Photo projects on home, by young photographers
SHOOTING HOME YOUTH AWARDS CLASS OF 2019 Exhibition
Featuring works by the participants of SHYA 2019
Mentored by Grace Baey, Joseph Nair, Juliana Tan and Nurul Huda Rashid
14 Oct to 29 Nov 2020
Objectifs Lower Gallery and Courtyard
Artist Talk (Held online via Zoom): Sat 24 Oct, 8pm – 9.30pm (SGT UTC/GMT+8)
Please register via the form below.
The Shooting Home Youth Awards (SHYA) is a platform for students aged 15 to 23 years old to develop their photographic skills and ambitions. The programme has been running since 2011, and has mentored more than 90 students to date.
Themed around the idea of home, the programme encourages participants to draw inspiration from their surroundings and the issues most important to them. As such the photographs address a variety of subjects that are close to the photographers’ hearts such as their families and friends.
The Shooting Home Youth Awards gives students the opportunity to build a strong portfolio, exhibit their work publicly, and network with industry professionals. Many of the participants have continued to pursue photography through their studies and on a professional basis.
This exhibition presents works by the 11 participants of SHYA 2019, who were mentored by Grace Baey, Joseph Nair, Juliana Tan and Nurul Huda Rashid. They took part in the mentorship programme over two weeks in Nov-Dec 2019.
Read more about the exhibiting artists and their projects below. Students aged 15 to 23 are invited to apply for the Shooting Home Youth Awards 2020 here. Applications close 30 Oct.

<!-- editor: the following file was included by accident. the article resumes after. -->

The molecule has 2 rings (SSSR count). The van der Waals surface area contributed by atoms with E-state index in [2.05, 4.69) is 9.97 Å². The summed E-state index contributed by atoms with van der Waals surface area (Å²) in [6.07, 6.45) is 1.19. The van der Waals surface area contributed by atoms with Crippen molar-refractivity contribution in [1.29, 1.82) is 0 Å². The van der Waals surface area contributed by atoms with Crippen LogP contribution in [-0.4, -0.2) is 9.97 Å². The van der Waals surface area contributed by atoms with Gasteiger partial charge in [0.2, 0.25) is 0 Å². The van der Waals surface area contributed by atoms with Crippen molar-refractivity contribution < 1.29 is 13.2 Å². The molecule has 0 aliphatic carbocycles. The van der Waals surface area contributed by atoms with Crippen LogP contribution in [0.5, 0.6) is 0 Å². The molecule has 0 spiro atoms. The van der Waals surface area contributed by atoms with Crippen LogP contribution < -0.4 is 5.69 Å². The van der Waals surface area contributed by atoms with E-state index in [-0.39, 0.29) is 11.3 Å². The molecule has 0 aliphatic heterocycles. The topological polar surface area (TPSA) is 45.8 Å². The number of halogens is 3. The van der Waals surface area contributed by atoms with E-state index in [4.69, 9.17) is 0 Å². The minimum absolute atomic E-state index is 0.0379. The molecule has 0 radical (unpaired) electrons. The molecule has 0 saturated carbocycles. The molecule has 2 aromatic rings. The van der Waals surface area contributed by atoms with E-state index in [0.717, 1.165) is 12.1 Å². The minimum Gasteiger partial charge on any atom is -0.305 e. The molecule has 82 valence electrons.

The Beauty of Healing
Rating: Advisory (Some Mature Content)
“Being broken is not something to be glorified, but the fact that people are able to find remedies for brokenness makes us all beautiful human beings.”
Megan participated in SHYA 2019 as a student in the Fashion Marketing and Merchandising diploma course at Nanyang Academy of Fine Arts.
Beverly Chew Xiu Qi
The artist interrogates the idea of the toilet as a physical space where individuals feel the most uninhibited and attuned with their inner selves. What was initially intended as a place that served a perfunctory purpose has become a private sanctuary to confront our good and bad, beautiful and ugly.
Beverly participated in SHYA 2019 as a Year 3 undergraduate at Nanyang Technological University’s Wee Kim Wee School of Communication and Information.
Toa Li Ting (Ines)
(DIS)ORDER is a satirical meditation on Singapore’s (un)natural landscape, a landscape that is constructed, disciplined, and non self-sustaining – one that requires constant human mediation.
Ines participated in SHYA 2019 as a Year 3 undergraduate at Yale-NUS College.
Wong Cai Jie, J
“unworlding explores the dissonance of being an environmentalist in singapore. for the most part, i just want to explore nature and appreciate cool biodiversity. but it is unsettling to tout a love for the natural environment as i remain embedded in a carbon economy, despite knowing that the climate crisis urgently demands a global transition.”
J participated in SHYA 2019 as a Year 3 undergraduate at Yale-NUS College.
Lee Jia Ying
What I’ll Miss